That is a ridiculous exaggeration. Carmack was clever enough to gain ~1 year advantage in performance over his competitors for the Doom engine, using Binary Space Partitioning, which was first applied to 3D graphics in 1969, before he was born. The Quake engine got a significant performance boost from Michael Abrash, who is a specialist in code optimization.
No, he didn't, and that is not a claim that he would ever make himself.
We don't have the laws of AGI like we had the laws of optics (Asimov notwithstanding.) Tons of research effort was poured into the wrong avenues in vision (hand-tuned HoG, transforms, optical flow analysis) and ML (support vector machines, computational learning theory) until a chain of breakthroughs hit on the right mathematical approach for vision and supervised learning more generally.
We have some mathematical approaches to try with AGI (e.g. policy optimization/max-Q in reinforcement learning), but they equations are plagued with fundamental issues (e.g. reward sparcity, easily-gamed artificial objectives.)
Carmack optimized some very difficult equations when he worked on graphics, but in AGI we still don't have the right equations to optimize.
That's ridiculous. A dog can't draw a dog, therefore a human can't draw a human?
As an example, consider all of these ASCII stick figures:
Clearly, it isn't necessary to deeply comprehend the essential nature of humanity in order to draw one.
Knowing how a mind works well enough to build one is an immense task. A better analogy would be building a human body from scratch, which is also something humans can't do.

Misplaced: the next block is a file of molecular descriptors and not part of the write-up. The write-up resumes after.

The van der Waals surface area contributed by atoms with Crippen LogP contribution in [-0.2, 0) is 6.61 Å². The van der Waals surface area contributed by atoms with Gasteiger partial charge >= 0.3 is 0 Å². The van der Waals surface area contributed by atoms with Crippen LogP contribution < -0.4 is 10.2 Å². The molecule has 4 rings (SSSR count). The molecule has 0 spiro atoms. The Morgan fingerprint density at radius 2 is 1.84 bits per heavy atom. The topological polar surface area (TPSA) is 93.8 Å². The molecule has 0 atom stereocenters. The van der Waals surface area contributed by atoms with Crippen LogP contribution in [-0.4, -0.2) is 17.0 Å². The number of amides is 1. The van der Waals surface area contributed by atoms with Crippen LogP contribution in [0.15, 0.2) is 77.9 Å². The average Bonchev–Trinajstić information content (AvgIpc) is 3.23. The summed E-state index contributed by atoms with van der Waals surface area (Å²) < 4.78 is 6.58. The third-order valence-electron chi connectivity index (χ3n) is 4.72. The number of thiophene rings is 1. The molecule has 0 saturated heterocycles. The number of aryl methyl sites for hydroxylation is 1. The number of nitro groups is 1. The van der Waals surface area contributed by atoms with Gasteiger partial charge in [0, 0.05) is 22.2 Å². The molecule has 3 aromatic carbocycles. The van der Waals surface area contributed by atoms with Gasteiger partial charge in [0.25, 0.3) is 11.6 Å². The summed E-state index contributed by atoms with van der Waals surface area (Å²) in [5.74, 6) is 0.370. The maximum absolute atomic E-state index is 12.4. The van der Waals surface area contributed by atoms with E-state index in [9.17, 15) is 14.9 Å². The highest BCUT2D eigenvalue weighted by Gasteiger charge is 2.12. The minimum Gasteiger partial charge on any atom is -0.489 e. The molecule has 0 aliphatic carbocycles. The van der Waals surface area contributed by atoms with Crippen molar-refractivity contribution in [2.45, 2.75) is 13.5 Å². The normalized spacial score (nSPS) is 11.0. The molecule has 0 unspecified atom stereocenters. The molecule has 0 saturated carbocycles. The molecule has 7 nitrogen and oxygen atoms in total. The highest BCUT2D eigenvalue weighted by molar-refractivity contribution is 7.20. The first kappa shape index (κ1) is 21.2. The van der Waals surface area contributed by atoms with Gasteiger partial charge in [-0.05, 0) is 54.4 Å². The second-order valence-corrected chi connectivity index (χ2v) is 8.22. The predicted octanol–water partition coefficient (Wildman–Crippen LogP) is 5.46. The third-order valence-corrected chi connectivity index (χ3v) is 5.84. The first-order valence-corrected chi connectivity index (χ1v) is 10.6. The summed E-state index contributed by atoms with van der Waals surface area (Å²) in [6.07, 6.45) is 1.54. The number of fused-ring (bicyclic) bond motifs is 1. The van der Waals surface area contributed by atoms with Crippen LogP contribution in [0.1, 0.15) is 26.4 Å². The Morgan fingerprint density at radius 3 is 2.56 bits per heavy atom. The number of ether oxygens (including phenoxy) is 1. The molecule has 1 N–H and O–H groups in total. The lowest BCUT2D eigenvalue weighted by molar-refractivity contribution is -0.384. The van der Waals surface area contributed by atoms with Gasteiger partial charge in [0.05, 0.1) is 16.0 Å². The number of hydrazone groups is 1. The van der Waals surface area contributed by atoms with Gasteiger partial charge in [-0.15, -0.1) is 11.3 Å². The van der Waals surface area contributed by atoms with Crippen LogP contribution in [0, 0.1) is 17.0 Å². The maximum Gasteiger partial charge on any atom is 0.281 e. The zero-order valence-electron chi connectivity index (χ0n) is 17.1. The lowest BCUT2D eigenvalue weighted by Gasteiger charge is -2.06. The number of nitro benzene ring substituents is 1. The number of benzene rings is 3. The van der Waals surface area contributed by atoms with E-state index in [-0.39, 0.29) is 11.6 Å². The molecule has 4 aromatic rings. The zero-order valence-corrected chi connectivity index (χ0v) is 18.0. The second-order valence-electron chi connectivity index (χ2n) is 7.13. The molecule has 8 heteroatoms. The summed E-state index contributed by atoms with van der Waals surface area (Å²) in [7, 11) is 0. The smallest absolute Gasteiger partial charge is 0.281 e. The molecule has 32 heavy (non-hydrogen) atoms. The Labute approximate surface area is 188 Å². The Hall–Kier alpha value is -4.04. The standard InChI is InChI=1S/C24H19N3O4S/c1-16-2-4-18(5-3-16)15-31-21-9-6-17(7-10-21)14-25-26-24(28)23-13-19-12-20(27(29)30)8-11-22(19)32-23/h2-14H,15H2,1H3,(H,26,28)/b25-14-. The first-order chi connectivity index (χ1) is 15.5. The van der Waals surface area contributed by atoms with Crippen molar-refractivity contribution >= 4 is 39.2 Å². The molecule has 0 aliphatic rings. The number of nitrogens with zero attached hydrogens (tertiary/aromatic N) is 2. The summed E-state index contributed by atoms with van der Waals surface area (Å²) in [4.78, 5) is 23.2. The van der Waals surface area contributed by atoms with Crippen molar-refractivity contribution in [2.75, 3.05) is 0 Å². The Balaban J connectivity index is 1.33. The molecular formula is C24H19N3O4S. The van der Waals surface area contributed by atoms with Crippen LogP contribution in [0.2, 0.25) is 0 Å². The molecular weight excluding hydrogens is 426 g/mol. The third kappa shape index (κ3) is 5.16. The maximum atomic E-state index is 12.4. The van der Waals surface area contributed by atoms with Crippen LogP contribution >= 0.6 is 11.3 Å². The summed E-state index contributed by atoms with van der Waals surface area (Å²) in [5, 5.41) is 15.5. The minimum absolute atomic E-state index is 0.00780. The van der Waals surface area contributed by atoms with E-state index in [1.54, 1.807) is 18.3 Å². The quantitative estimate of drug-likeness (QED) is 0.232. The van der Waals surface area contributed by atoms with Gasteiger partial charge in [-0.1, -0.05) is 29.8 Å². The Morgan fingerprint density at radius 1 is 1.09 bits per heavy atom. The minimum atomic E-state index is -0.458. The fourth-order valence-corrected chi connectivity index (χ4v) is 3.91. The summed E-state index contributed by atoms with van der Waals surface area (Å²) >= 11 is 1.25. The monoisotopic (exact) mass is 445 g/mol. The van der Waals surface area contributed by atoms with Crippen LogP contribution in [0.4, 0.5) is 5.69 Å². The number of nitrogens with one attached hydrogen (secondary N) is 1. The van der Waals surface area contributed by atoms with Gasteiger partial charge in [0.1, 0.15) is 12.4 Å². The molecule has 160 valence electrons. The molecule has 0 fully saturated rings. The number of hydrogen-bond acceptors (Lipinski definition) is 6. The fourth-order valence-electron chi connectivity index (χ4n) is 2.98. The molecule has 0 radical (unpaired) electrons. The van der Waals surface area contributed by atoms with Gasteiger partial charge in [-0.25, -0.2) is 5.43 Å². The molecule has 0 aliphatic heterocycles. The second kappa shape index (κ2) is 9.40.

The reason "dog brain can't design an artificial dog brain" is a useful contribution is that it gives people an intuitive understanding of a complex truth: things can't fully model themselves. Dogs can't fully understand dogs. People can't fully understand people.
It's plausible to me that humans can evolve something akin to AGI. It's also plausible to me that a vast number of humans working together will manage to stumble into creating AGI. But I see no reason to think that humans have the intellectual capacity to understand a human-level mind well enough to build one intentionally.
If so, it implies there's a sort of intelligence-completeness, where species can accomplish any physically possible objective.
Or maybe we will peter out before achieving practical fusion, quantum gravity or AGI. Either way, "X can't create X" is a silly argument. Humans create humans, there's whole websites dedicated to that.
"Humans create humans" via what bio evolution found.